Parliament calls for EU Independent Ethics Body 

Press Releases 
  • Parliament proposes an agreement between EU institutions to improve transparency and integrity 
  • A new EU body is needed, with investigative powers complementary to other EU institutions’ and bodies’ 
  • Proactive guidance and recommendations on ethical matters, investigation of Commissioners’ conflicts of interest 

The new Ethics Body should be able to initiate investigations on possible conflicts of interest or “revolving door” cases for Commissioners, MEPs and staff.

In a report adopted on Thursday with 377 votes in favour, 87 against, and 224 abstentions, MEPs put forward their proposals for the creation of an Independent Ethics Body (IEB) that would “ensure the consistent and full implementation of ethics standards across the EU institutions”.

The IEB would aim to guarantee that public decisions are taken “with a view to the common good and citizens’ trust in the EU institutions”. MEPs call for an interinstitutional agreement (IIA) to set it up between the Parliament and the Commission, which would be open to all EU institutions, agencies and bodies.

Investigatory and advisory powers

The IEB should have an array of responsibilities, including being able to:

  • start investigations on possible conflicts of interest or “revolving door” cases involving Commissioners, MEPs and staff of the participating institutions, based on information from third parties such as journalists, NGOs, whistle-blowers or the European Ombudsman - allowing anonymity if appropriate;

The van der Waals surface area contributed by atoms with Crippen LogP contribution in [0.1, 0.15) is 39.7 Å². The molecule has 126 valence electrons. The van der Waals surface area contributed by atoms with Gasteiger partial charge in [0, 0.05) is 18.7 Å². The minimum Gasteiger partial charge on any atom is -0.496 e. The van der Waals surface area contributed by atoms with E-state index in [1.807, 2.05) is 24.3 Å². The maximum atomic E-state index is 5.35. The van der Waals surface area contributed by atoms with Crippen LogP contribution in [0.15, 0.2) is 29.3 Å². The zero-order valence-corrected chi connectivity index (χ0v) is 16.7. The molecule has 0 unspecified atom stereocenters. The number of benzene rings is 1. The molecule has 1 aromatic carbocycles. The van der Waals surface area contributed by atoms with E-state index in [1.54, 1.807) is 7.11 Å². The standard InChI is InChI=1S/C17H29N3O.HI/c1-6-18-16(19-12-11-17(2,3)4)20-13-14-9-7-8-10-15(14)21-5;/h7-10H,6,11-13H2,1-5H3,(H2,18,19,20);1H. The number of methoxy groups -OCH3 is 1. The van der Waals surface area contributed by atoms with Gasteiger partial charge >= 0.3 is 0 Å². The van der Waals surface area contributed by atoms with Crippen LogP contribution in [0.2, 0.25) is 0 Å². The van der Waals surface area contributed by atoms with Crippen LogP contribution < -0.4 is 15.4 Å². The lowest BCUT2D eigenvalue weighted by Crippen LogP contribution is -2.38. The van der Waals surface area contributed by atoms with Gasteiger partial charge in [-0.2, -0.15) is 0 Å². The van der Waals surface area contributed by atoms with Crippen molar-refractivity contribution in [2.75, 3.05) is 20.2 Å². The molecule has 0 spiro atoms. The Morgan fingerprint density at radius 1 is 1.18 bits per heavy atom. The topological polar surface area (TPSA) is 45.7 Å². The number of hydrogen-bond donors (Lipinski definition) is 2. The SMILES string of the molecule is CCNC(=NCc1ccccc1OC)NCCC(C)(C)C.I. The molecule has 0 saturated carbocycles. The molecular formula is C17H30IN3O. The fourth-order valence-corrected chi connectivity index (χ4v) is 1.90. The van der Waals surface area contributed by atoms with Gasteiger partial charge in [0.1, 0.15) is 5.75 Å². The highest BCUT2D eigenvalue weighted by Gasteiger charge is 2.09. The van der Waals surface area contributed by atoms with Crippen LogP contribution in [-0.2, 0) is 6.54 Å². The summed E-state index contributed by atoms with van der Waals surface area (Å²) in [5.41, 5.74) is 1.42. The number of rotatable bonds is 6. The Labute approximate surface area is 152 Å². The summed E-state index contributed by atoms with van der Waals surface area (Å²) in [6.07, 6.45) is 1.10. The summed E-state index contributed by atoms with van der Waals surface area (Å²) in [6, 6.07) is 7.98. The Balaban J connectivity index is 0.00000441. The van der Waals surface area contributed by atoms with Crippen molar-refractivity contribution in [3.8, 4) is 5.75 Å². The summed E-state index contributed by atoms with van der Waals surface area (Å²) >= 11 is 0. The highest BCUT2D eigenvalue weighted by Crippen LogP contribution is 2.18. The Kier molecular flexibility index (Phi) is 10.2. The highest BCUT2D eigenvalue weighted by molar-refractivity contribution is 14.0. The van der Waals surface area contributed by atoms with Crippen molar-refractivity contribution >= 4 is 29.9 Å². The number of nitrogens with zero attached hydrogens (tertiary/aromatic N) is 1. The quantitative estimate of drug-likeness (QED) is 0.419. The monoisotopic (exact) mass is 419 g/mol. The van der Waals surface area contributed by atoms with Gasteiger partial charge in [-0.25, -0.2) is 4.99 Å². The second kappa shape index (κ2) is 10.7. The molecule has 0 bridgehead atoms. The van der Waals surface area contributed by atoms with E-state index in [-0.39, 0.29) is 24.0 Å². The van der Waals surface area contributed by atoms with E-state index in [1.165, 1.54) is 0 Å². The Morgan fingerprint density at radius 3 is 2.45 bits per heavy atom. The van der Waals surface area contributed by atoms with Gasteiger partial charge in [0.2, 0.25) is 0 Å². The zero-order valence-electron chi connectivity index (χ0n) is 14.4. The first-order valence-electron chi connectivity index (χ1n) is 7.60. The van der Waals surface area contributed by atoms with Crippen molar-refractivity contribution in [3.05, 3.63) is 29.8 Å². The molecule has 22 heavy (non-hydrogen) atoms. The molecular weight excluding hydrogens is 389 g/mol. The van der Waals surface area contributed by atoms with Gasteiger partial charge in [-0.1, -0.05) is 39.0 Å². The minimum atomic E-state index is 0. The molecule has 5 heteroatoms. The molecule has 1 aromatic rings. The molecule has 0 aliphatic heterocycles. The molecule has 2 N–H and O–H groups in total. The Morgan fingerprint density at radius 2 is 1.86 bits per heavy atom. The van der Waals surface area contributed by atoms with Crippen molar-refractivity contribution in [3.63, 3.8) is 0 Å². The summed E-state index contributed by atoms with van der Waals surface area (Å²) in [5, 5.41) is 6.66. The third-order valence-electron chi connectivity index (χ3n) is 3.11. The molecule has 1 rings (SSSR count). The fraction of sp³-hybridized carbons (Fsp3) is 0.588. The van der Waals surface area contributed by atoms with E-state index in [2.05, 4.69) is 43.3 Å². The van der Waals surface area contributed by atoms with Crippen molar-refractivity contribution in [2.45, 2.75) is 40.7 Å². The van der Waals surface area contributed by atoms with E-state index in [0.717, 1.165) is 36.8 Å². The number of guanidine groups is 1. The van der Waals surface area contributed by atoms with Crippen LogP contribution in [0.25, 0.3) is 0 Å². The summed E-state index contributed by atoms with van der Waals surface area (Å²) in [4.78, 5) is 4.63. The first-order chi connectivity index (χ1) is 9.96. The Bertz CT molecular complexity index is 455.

• propose and advise on ethics rules before, during and in some cases after a term of office or employment;
  • help the EP Committee on Legal Affairs in their assessment of possible conflicts of interest of Commissioners-designate prior to hearings;
  • complement Parliament’s right of inquiry;
  • collaborate with national authorities and other competent EU bodies and agencies, such as OLAF and the EPPO; and
  • raise awareness and provide guidance, as well as have a compliance and advisory role with the ability to issue recommendations.


The Body should comprise nine members, three each for the Commission and Parliament, and three from among former judges of the CJEU, former members of the Court of Auditors, and former EU Ombudsmen. Former MEPs and Commissioners should not make up more than a third of the membership, which would be renewed by a third every two years.


Rapporteur Daniel Freund (Greens/EFA, DE) commented: "The current set up of self-regulation has failed to stop the numerous recent cases of conflicts of interest and revolving doors. It is clear that we urgently need an independent body to oversee ethics issues inside the EU institutions to ensure accountability for EU officials. Officials working in the European institutions must be held to the highest standards. This is our chance to win back the citizens’ trust."

Next steps

The Commission will have to adopt its position on the establishment of the IEB, in order for interinstitutional negotiations to start. Commission President Ursula von der Leyen pledged to set up the IEB before her election and entrusted Vice-President Věra Jourová with the task.